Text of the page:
Action Sequences in ADO.NET Data Services
What is Action Sequence?
As written in my previous post, when we perform a CRUD operation using the
AJAX Client Library it is immediately transmitted and performed.
In the server side when using the DataServiceContext the operations are cached
and only transmitted when we use the SaveChanges method.
Action sequence enable us to perform the same unit of work functionality but on
the client side. Using the ActionSequence object, which is part of the ADO.NET
Data Services AJAX Client Library, we can cache the CRUD operations and submit
them together. An ActionSequence object is a wrapper object on top of a
Sys.Data.DataService object which collect the CRUD operations and uses the
DataService object it holds to submit them.
Creating Action Sequence
We have two ways to create an ActionSequence object:
- Using the ActionSequence constructor:
- Using the Sys.Data.DataService’s createActionSequence method:
Where the proxy is a Sys.Data.DataService object.
One thing to know about the ActionSequence object is that once it was created
you can’t change the underling DataService object but you can access it through
the get_service property.
After we have the action sequence in hand it’s time to understand how to
register CRUD operations inside of it.
Registering CRUD Operations to a ActionSequence
The ActionSequence exposes three methods to register the three CRUD
- Create – use the addInsertAction method:
The method takes four parameters:
The object to insert, the resource set Uri, the context and a
boolean to indicate if we want a return object.
- Update – use the addUpdateAction method:
- Delete – use the addRemoveAction method:
The method takes the same four parameters like the insert.
The method gets three parameters that are the same as the
three parameters the previous methods got. The first two
parameters are exclusively optional and you can use the first alone,
the second alone or both of them.
Saving Changes Using an Action Sequence
After registering the operations to an ActionSequence object it’s time to
run them. The “magic” is performed using the executeActions method:
The method gets two parameters – the callback function and a user context.
The actions will be performed one by one. The callback function will be called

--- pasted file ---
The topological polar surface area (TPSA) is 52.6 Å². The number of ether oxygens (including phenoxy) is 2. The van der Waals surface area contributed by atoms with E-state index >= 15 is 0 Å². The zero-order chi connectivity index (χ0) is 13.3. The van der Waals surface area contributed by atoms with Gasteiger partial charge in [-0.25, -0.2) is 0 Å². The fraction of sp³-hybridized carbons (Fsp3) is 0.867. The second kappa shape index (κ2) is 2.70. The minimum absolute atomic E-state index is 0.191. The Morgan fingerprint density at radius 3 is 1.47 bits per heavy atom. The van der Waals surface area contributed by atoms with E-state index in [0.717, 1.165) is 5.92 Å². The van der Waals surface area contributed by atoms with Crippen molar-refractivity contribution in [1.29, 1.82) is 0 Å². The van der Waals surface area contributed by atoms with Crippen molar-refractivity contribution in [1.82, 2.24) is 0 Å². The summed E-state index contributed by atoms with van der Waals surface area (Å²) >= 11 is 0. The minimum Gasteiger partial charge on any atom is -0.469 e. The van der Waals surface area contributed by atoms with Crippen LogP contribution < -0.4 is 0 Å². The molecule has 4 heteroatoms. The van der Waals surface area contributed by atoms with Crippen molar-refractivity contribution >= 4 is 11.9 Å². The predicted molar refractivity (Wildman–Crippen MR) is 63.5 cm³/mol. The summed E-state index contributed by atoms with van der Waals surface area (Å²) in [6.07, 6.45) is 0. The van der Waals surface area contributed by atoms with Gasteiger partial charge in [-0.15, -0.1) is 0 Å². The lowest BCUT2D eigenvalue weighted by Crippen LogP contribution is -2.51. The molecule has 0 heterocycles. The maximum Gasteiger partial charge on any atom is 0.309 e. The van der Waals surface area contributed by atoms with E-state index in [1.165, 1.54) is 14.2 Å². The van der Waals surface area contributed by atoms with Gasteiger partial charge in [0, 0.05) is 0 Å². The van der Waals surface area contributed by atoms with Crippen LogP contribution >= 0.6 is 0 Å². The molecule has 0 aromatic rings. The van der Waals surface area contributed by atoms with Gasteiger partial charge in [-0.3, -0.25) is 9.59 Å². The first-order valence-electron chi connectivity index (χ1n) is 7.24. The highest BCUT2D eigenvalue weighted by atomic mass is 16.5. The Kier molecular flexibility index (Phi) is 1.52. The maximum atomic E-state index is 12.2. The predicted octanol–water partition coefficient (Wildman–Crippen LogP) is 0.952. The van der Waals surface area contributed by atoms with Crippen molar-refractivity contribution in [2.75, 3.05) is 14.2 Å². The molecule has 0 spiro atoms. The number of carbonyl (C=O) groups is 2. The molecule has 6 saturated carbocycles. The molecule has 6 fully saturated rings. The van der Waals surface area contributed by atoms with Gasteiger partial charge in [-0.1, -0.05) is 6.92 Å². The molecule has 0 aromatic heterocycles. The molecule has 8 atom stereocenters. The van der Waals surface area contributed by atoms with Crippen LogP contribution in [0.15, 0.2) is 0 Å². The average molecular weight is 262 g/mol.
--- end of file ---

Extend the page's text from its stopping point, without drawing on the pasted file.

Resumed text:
after the sequence operations will complete, regardless of their success or
failure. That means that if some of the operations failed the sequence will
continue with the other operations. The callback function gets three
parameters – an array of ActionResult objects, a boolean that indicate
whether one of the operations in the sequence failed and a context.
Using the ActionResult Object
The ActionResult object is the representation of a result of an individual
CRUD operation in the sequence. The array that is returned in the
executeActions method will hold the same number of ActionResult objects
as the number of the operations in the sequence. The ActionResult object
holds three properties – the result itself, the operation and the context of
the operation. The result property is the most interesting property. It can
hold the returned objects of insert or update operations if the boolean to
indicate if we want a return object was true. It can hold null otherwise
for insert or update. For delete operations it will always be null. If an error
occurred during the executing of an operation the result object will hold a
Sys.Data.DataServiceError that will indicate an error.
Cleaning the ActionSequence Object
After transmitting the operations as a unit of work using the action sequence
if we want to reuse the object we can call the clearActions method of the
object. The method will clear the sequence of all it’s operations.
Lets sum up, in the post I showed the how you can use the action sequence
feature of the ADO.NET Data Services AJAX Client Library. That feature enable
us to transmit a batch of operations to a data service from client side. This
feature and the ability to perform CRUD operations from client side makes
the data services world more flexible and versatile to use.